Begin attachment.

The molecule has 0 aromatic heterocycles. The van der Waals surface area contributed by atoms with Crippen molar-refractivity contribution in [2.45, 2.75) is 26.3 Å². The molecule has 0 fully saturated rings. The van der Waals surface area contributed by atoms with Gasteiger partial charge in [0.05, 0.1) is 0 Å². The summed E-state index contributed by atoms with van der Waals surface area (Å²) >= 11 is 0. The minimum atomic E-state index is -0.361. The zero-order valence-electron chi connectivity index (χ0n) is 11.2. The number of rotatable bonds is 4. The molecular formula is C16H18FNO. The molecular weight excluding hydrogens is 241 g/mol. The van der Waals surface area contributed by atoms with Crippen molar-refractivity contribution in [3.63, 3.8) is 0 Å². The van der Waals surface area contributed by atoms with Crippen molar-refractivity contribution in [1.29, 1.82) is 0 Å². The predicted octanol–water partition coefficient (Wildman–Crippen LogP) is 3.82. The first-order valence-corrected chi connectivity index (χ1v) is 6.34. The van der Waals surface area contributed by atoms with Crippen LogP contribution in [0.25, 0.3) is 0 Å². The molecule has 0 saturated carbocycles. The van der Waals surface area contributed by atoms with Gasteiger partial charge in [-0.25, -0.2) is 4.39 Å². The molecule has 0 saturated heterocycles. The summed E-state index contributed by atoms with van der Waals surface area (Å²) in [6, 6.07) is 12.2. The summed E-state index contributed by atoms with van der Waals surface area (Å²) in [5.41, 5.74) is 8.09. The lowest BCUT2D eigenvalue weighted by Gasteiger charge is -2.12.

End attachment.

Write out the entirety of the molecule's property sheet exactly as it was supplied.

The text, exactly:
The molecule has 0 aromatic heterocycles. The van der Waals surface area contributed by atoms with Crippen molar-refractivity contribution in [2.45, 2.75) is 26.3 Å². The molecule has 0 fully saturated rings. The van der Waals surface area contributed by atoms with Gasteiger partial charge in [0.05, 0.1) is 0 Å². The summed E-state index contributed by atoms with van der Waals surface area (Å²) >= 11 is 0. The minimum atomic E-state index is -0.361. The zero-order valence-electron chi connectivity index (χ0n) is 11.2. The number of rotatable bonds is 4. The molecular formula is C16H18FNO. The molecular weight excluding hydrogens is 241 g/mol. The van der Waals surface area contributed by atoms with Crippen molar-refractivity contribution in [3.63, 3.8) is 0 Å². The van der Waals surface area contributed by atoms with Crippen molar-refractivity contribution in [1.29, 1.82) is 0 Å². The predicted octanol–water partition coefficient (Wildman–Crippen LogP) is 3.82. The first-order valence-corrected chi connectivity index (χ1v) is 6.34. The van der Waals surface area contributed by atoms with Crippen LogP contribution in [0.25, 0.3) is 0 Å². The molecule has 0 saturated carbocycles. The van der Waals surface area contributed by atoms with Gasteiger partial charge in [-0.25, -0.2) is 4.39 Å². The molecule has 0 saturated heterocycles. The summed E-state index contributed by atoms with van der Waals surface area (Å²) in [6, 6.07) is 12.2. The summed E-state index contributed by atoms with van der Waals surface area (Å²) in [5.41, 5.74) is 8.09. The lowest BCUT2D eigenvalue weighted by Gasteiger charge is -2.12.